Karl’s Korner

Karl Bohnak

Karl’s 5-day forecast

Summer got off to a quick start this year in Upper Michigan. An extended warm spell began on Friday, May 26 with a high of 80. The high temperature then exceeded 80 degrees for the next nine days, including two record highs of 91 degrees on May 31 and June 1. During this 10-day stretch, the mean temperature was 13 degrees above average at the National Weather Service (NWS) site near Negaunee.

An extended warm spell like we just experienced is rather unusual. Since records began at the site in the early 1960s, there have been only eight times with 10 or more consecutive days with high temperatures 80 or above. This streak that ended June 4 was the earliest such stretch of extended warmth. Three times, a string of 12 consecutive days of 80 degrees or above has occurred–from July 2 through 13 in 1981, from July 20 through 31 in 1999 and most recently, from June 28 through July 9, 2020.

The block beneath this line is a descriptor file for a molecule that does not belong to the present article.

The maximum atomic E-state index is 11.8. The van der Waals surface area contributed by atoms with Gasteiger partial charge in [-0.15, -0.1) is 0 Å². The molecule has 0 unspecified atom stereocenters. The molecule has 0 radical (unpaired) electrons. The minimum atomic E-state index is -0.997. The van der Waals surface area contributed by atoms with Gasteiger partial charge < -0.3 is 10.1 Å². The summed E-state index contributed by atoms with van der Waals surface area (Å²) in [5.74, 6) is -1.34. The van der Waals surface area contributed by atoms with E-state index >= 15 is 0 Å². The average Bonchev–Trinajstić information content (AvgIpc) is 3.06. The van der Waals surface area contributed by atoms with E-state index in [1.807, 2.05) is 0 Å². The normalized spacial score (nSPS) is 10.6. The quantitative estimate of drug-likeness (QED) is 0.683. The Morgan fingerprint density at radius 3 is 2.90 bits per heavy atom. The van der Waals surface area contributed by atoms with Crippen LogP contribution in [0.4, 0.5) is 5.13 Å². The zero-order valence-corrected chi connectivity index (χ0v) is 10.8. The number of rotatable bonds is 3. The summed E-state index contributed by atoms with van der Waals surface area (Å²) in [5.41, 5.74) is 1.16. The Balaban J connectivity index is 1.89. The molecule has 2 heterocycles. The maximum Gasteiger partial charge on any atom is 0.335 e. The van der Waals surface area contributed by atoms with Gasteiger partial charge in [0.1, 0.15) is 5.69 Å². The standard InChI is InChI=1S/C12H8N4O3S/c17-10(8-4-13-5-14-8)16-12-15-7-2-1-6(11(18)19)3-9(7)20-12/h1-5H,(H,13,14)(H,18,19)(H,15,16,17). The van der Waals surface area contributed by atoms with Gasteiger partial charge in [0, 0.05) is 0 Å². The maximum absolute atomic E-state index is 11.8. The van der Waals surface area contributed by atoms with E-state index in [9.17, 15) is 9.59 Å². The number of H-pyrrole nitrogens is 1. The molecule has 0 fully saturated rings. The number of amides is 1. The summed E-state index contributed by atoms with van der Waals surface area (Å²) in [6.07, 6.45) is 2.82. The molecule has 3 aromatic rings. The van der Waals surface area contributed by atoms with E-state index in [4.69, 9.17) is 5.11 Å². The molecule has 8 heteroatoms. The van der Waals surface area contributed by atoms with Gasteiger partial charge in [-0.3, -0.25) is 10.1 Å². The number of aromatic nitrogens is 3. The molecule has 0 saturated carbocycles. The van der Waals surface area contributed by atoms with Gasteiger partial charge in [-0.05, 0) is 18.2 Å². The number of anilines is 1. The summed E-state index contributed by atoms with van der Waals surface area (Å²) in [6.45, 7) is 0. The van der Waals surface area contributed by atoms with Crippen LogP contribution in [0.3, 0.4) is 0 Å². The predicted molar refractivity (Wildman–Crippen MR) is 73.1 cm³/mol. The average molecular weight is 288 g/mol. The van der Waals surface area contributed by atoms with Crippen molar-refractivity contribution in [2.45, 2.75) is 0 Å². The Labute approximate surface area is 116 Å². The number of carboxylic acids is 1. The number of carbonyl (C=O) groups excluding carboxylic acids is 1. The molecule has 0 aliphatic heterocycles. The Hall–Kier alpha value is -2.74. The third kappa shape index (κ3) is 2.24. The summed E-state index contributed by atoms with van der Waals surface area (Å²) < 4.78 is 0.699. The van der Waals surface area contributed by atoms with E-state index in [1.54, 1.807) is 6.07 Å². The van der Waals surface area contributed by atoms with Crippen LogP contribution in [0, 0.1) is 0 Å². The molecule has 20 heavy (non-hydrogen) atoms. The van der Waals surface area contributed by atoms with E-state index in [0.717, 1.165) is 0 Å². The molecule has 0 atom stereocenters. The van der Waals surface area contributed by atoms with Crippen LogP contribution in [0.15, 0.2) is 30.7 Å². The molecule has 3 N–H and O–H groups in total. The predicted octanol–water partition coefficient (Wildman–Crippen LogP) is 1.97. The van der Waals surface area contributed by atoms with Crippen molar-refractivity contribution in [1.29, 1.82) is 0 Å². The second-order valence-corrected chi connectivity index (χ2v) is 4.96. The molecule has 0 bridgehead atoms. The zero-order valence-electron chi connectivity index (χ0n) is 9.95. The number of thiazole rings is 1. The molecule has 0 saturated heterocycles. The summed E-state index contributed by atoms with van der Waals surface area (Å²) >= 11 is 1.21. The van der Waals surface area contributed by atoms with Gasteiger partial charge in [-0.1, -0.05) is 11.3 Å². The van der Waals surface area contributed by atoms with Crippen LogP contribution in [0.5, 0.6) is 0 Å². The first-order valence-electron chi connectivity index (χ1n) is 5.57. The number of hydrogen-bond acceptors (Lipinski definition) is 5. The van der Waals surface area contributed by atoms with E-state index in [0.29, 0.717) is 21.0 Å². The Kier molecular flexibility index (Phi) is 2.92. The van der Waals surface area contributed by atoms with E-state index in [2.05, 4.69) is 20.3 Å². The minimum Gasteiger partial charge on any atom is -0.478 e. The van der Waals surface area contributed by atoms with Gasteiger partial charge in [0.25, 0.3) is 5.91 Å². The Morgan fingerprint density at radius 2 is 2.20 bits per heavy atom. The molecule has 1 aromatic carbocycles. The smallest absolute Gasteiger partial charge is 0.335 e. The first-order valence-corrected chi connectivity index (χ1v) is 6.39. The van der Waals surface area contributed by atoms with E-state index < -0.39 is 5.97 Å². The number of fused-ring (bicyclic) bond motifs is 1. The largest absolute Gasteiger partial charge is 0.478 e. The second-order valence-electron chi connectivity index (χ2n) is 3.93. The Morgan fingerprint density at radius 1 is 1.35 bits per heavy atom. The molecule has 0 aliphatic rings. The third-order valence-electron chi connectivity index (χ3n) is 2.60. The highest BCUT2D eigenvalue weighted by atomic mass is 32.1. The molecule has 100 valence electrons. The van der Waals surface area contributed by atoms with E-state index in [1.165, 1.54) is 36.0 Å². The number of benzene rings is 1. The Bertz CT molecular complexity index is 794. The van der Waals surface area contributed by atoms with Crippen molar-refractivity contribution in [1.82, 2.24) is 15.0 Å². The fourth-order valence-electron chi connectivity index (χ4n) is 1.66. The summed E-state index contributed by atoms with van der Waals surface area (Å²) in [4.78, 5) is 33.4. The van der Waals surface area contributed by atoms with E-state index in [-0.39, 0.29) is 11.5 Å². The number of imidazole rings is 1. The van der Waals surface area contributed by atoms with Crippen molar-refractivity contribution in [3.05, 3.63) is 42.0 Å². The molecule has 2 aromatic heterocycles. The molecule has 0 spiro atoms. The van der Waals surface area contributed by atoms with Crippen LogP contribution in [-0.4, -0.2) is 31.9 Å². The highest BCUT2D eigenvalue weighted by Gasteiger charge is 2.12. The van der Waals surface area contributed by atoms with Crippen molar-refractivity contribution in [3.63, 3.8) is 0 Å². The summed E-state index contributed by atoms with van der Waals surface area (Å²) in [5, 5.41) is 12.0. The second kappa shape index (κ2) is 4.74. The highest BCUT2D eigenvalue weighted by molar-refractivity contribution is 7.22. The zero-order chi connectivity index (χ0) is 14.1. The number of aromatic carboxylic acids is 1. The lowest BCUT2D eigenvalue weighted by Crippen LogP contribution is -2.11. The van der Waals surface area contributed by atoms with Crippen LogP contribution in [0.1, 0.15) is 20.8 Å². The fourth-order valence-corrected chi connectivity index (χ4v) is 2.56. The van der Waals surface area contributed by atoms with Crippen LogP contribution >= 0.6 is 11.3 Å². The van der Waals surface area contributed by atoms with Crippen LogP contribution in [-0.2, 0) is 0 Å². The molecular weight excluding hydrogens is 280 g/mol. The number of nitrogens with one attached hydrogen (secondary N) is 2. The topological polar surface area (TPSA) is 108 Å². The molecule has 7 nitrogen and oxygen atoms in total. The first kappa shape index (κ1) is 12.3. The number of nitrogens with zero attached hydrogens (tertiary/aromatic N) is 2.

As for consecutive 90-degree days, the one that ended May and began June was the second earliest on record. The earliest was May 29-30, 1986. That month was the driest on record at the NWS with only 0.06 inches of rain the entire month! Dry weather can help fuel a heat wave. That’s because the heat of the sun is not spent evaporating water out of the soil. One of our hottest summers on record occurred in 1988 in the midst of severe drought conditions all across the Midwest, including Upper Michigan.

The heat is gone for the time being, but the dryness has continued. A cold front will produce some shower activity today, and there’s a chance of more substantial rain across portions of the area early next week as a big, slow-moving upper-air low develops over the western Great Lakes.


Today's breaking news and more in your inbox

I'm interested in (please check all that apply)
Are you a paying subscriber to the newspaper *

Starting at $4.62/week.

Subscribe Today